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The effects of Different Postures on Levels of Arousal in Patients in Coma and in the Vegetative State
SHIEL, A., O'Connell, R., Elliot, L., Hooper, L., WILSON, B., Menon, D.K., & Pickard, J.D.
Journal of the International Neuropsychological Society, 9(4), 581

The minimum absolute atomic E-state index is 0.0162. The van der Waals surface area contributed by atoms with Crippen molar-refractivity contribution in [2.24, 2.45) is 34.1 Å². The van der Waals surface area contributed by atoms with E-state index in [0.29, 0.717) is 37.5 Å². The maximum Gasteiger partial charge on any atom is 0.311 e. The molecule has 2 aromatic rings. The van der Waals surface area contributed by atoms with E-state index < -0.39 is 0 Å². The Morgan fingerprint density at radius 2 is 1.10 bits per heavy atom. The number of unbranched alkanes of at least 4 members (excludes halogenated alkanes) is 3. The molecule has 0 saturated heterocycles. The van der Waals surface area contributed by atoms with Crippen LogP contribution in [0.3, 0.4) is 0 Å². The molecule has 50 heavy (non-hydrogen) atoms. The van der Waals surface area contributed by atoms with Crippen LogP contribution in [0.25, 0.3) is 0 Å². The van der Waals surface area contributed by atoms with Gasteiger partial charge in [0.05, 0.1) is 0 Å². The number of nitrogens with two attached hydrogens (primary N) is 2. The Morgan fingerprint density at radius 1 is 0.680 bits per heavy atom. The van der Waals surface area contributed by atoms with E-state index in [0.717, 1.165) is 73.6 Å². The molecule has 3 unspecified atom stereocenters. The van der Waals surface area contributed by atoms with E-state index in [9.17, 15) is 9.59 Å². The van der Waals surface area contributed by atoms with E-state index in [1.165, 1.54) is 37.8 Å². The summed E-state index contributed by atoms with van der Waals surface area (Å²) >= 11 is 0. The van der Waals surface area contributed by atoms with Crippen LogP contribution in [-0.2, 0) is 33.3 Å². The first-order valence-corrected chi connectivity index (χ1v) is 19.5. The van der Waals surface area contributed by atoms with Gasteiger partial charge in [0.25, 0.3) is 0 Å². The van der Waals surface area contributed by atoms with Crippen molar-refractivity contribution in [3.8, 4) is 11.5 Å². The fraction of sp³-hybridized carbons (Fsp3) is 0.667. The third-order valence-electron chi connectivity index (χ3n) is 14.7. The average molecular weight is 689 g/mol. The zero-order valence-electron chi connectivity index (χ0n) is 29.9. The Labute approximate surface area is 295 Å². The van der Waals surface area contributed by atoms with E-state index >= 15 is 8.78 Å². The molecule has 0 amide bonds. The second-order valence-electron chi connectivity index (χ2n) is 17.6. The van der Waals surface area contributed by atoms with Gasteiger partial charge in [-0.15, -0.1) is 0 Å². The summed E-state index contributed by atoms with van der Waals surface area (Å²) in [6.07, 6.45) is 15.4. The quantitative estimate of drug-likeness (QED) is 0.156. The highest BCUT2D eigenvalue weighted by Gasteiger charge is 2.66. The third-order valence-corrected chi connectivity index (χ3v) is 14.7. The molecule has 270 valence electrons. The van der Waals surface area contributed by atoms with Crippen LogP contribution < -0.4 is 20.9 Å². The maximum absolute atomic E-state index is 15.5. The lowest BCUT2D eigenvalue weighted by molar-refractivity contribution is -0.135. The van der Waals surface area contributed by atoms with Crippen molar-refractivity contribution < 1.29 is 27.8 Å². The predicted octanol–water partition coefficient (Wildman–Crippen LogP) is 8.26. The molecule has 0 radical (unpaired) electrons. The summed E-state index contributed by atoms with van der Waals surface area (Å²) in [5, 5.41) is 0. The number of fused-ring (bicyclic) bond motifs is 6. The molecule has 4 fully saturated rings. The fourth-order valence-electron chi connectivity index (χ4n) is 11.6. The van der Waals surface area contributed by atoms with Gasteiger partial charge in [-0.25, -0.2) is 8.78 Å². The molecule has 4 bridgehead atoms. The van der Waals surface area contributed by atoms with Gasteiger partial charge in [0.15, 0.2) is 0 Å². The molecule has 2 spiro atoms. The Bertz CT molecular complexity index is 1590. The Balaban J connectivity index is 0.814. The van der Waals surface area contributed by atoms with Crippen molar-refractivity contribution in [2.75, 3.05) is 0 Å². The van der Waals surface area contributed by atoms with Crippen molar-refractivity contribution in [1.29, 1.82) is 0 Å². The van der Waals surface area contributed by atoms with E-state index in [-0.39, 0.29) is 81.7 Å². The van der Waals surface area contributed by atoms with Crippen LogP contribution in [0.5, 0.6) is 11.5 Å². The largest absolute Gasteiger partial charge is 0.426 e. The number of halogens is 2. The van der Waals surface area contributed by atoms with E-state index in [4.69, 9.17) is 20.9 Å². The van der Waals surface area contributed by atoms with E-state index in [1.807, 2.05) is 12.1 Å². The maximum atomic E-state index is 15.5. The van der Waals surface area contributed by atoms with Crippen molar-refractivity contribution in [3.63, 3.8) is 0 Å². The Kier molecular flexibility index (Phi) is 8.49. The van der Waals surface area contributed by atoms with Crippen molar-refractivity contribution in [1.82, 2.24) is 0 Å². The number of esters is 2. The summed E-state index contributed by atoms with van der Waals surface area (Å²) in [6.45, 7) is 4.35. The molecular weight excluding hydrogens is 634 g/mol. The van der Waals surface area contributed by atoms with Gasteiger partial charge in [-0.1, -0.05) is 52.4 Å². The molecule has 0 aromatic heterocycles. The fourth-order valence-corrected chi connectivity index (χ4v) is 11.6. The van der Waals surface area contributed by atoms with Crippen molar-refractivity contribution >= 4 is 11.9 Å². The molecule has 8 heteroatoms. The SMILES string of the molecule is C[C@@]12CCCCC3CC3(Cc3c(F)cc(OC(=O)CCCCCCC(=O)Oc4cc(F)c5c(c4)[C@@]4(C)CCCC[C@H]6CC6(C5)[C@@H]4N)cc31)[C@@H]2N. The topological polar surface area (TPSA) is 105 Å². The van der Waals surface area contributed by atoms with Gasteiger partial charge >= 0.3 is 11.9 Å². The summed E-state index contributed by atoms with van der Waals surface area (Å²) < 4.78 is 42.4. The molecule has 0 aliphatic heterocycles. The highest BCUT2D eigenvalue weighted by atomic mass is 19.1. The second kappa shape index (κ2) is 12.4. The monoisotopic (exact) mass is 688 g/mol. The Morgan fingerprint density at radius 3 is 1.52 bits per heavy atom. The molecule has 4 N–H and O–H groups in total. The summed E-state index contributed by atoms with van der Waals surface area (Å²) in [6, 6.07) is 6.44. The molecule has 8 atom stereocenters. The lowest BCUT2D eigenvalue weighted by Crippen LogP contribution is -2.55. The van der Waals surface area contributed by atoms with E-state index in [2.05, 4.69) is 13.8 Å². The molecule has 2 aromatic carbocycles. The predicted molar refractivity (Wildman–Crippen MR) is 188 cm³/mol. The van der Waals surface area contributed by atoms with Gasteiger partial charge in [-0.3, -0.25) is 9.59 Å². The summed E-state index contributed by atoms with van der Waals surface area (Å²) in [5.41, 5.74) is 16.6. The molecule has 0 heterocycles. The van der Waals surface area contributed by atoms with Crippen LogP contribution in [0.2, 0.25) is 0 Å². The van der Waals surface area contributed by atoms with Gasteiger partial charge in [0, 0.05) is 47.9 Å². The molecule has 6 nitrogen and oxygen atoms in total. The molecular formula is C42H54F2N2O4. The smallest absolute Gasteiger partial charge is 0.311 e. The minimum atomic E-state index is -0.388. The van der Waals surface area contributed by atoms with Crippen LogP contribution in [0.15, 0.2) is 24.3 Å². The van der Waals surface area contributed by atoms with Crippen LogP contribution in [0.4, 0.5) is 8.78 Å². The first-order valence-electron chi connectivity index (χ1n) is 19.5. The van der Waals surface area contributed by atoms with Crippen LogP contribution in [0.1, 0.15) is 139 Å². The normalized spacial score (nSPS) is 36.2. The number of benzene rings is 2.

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Posture is known to affect levels of arousal in people without brain injury. For example, sleep-deprived subjects' ability to remain awake was shown to be best while standing and changes in EEG activity caused by sleep loss were attenuated when subjects stood. Patients in coma and in a vegetative are usually assessed lying in bed and the effects of posture and position on levels of arousal have not been investigated. A series of single case studies was carried out on patients defined as being in coma or in a minimally conscious state. Levels of arousal were assessed using the Wessex Head Injury Matrix (WHIM) lying in bed, standing upright in a frame and afterwards. All patients showed increased arousal in standing and this effect was most marked with those in coma. Two patients in a chronic vegetative state were also studied. Of these, one showed a slight effect and the other remained unchanged. While standing upright, patients who are in coma or minimally conscious showed significant improvement in objective tests of arousal and cognition and motor function. Furthermore these effects have been observed to last for some hours. This finding has enormous implications not only for the immediate benefits of standing but also for patients' potential response to other therapies carried out immediately afterwards.